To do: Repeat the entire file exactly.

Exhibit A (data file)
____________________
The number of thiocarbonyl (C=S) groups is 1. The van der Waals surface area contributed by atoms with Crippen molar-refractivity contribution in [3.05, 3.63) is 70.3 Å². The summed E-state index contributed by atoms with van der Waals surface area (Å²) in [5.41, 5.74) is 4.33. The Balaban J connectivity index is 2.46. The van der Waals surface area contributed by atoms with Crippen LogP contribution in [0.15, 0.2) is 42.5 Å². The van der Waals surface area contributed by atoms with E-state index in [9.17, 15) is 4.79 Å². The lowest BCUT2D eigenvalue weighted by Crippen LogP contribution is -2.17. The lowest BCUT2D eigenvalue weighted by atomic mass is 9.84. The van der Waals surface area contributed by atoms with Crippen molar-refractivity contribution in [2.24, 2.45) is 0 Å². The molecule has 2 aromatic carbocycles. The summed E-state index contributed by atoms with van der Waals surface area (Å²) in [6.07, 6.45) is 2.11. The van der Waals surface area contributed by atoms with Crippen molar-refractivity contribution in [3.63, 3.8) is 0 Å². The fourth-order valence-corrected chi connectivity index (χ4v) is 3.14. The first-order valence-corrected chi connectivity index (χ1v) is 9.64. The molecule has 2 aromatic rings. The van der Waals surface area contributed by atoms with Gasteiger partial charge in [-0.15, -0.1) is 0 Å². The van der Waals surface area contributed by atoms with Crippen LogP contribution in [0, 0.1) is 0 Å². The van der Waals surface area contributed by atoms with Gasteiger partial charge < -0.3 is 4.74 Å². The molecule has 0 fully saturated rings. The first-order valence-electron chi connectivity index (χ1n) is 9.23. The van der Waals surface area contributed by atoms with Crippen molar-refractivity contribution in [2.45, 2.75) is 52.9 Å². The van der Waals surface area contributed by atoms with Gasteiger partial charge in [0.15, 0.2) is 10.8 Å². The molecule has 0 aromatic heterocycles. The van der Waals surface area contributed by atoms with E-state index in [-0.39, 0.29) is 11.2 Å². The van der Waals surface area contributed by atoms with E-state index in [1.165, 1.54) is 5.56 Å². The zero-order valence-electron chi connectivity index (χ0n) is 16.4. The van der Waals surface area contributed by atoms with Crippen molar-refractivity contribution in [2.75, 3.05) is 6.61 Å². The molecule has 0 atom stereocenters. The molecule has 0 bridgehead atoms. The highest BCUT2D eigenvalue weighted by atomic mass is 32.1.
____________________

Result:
The number of thiocarbonyl (C=S) groups is 1. The van der Waals surface area contributed by atoms with Crippen molar-refractivity contribution in [3.05, 3.63) is 70.3 Å². The summed E-state index contributed by atoms with van der Waals surface area (Å²) in [5.41, 5.74) is 4.33. The Balaban J connectivity index is 2.46. The van der Waals surface area contributed by atoms with Crippen LogP contribution in [0.15, 0.2) is 42.5 Å². The van der Waals surface area contributed by atoms with E-state index in [9.17, 15) is 4.79 Å². The lowest BCUT2D eigenvalue weighted by Crippen LogP contribution is -2.17. The lowest BCUT2D eigenvalue weighted by atomic mass is 9.84. The van der Waals surface area contributed by atoms with Crippen molar-refractivity contribution in [2.24, 2.45) is 0 Å². The molecule has 2 aromatic carbocycles. The summed E-state index contributed by atoms with van der Waals surface area (Å²) in [6.07, 6.45) is 2.11. The van der Waals surface area contributed by atoms with Crippen molar-refractivity contribution in [3.63, 3.8) is 0 Å². The fourth-order valence-corrected chi connectivity index (χ4v) is 3.14. The first-order valence-corrected chi connectivity index (χ1v) is 9.64. The molecule has 2 aromatic rings. The van der Waals surface area contributed by atoms with Gasteiger partial charge in [-0.15, -0.1) is 0 Å². The van der Waals surface area contributed by atoms with Crippen LogP contribution in [0, 0.1) is 0 Å². The van der Waals surface area contributed by atoms with Gasteiger partial charge < -0.3 is 4.74 Å². The molecule has 0 fully saturated rings. The first-order valence-electron chi connectivity index (χ1n) is 9.23. The van der Waals surface area contributed by atoms with Crippen molar-refractivity contribution in [2.45, 2.75) is 52.9 Å². The van der Waals surface area contributed by atoms with Gasteiger partial charge in [0.15, 0.2) is 10.8 Å². The molecule has 0 aromatic heterocycles. The van der Waals surface area contributed by atoms with E-state index in [-0.39, 0.29) is 11.2 Å². The van der Waals surface area contributed by atoms with E-state index in [1.165, 1.54) is 5.56 Å². The zero-order valence-electron chi connectivity index (χ0n) is 16.4. The van der Waals surface area contributed by atoms with Crippen molar-refractivity contribution in [2.75, 3.05) is 6.61 Å². The molecule has 0 atom stereocenters. The molecule has 0 bridgehead atoms. The highest BCUT2D eigenvalue weighted by atomic mass is 32.1.